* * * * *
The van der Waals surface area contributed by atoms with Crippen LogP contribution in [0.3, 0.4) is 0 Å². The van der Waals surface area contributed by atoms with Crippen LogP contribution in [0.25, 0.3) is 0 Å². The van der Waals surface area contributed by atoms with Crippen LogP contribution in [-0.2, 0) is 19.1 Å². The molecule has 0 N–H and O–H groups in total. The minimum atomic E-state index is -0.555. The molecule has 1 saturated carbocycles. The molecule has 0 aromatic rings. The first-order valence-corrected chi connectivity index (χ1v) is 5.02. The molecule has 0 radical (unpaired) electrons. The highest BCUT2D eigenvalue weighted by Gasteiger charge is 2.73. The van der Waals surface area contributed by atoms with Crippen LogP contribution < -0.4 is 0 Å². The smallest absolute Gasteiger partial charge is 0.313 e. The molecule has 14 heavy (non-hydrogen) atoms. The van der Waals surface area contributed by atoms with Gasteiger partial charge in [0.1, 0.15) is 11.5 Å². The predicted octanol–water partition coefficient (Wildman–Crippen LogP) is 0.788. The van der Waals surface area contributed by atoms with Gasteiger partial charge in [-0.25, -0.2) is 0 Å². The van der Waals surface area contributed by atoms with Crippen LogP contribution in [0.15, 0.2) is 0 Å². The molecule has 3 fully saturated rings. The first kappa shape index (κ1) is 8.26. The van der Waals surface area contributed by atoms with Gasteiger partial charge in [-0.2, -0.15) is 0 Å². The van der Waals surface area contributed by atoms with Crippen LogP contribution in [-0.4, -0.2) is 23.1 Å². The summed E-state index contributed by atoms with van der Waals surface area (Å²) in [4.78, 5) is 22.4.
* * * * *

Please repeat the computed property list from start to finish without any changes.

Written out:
The van der Waals surface area contributed by atoms with Crippen LogP contribution in [0.3, 0.4) is 0 Å². The van der Waals surface area contributed by atoms with Crippen LogP contribution in [0.25, 0.3) is 0 Å². The van der Waals surface area contributed by atoms with Crippen LogP contribution in [-0.2, 0) is 19.1 Å². The molecule has 0 N–H and O–H groups in total. The minimum atomic E-state index is -0.555. The molecule has 1 saturated carbocycles. The molecule has 0 aromatic rings. The first-order valence-corrected chi connectivity index (χ1v) is 5.02. The molecule has 0 radical (unpaired) electrons. The highest BCUT2D eigenvalue weighted by Gasteiger charge is 2.73. The van der Waals surface area contributed by atoms with Crippen LogP contribution < -0.4 is 0 Å². The smallest absolute Gasteiger partial charge is 0.313 e. The molecule has 14 heavy (non-hydrogen) atoms. The van der Waals surface area contributed by atoms with Gasteiger partial charge in [0.1, 0.15) is 11.5 Å². The predicted octanol–water partition coefficient (Wildman–Crippen LogP) is 0.788. The van der Waals surface area contributed by atoms with Gasteiger partial charge in [-0.25, -0.2) is 0 Å². The van der Waals surface area contributed by atoms with Crippen LogP contribution in [0.15, 0.2) is 0 Å². The molecule has 3 fully saturated rings. The first kappa shape index (κ1) is 8.26. The van der Waals surface area contributed by atoms with Gasteiger partial charge in [-0.2, -0.15) is 0 Å². The van der Waals surface area contributed by atoms with Crippen LogP contribution in [-0.4, -0.2) is 23.1 Å². The summed E-state index contributed by atoms with van der Waals surface area (Å²) in [4.78, 5) is 22.4.